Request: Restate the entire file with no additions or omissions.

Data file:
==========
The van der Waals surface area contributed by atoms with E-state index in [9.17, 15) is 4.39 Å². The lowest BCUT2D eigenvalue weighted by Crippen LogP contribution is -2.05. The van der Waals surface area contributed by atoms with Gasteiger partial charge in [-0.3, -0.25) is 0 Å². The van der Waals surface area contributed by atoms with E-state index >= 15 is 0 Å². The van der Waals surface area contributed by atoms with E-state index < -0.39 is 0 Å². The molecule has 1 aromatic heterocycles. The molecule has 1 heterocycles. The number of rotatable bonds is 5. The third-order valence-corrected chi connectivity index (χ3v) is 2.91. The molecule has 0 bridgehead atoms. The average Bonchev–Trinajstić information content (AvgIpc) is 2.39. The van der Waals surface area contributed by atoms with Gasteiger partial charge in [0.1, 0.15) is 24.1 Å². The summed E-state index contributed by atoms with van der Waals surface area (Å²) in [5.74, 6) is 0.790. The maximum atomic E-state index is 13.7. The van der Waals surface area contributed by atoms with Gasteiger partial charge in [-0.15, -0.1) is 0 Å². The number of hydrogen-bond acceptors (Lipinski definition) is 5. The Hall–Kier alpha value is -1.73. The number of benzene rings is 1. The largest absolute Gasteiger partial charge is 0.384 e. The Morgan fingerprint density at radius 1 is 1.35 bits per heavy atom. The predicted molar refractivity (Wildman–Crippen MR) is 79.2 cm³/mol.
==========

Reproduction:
The van der Waals surface area contributed by atoms with E-state index in [9.17, 15) is 4.39 Å². The lowest BCUT2D eigenvalue weighted by Crippen LogP contribution is -2.05. The van der Waals surface area contributed by atoms with Gasteiger partial charge in [-0.3, -0.25) is 0 Å². The van der Waals surface area contributed by atoms with E-state index >= 15 is 0 Å². The van der Waals surface area contributed by atoms with E-state index < -0.39 is 0 Å². The molecule has 1 aromatic heterocycles. The molecule has 1 heterocycles. The number of rotatable bonds is 5. The third-order valence-corrected chi connectivity index (χ3v) is 2.91. The molecule has 0 bridgehead atoms. The average Bonchev–Trinajstić information content (AvgIpc) is 2.39. The van der Waals surface area contributed by atoms with Gasteiger partial charge in [0.1, 0.15) is 24.1 Å². The summed E-state index contributed by atoms with van der Waals surface area (Å²) in [5.74, 6) is 0.790. The maximum atomic E-state index is 13.7. The van der Waals surface area contributed by atoms with Gasteiger partial charge in [-0.15, -0.1) is 0 Å². The number of hydrogen-bond acceptors (Lipinski definition) is 5. The Hall–Kier alpha value is -1.73. The number of benzene rings is 1. The largest absolute Gasteiger partial charge is 0.384 e. The Morgan fingerprint density at radius 1 is 1.35 bits per heavy atom. The predicted molar refractivity (Wildman–Crippen MR) is 79.2 cm³/mol.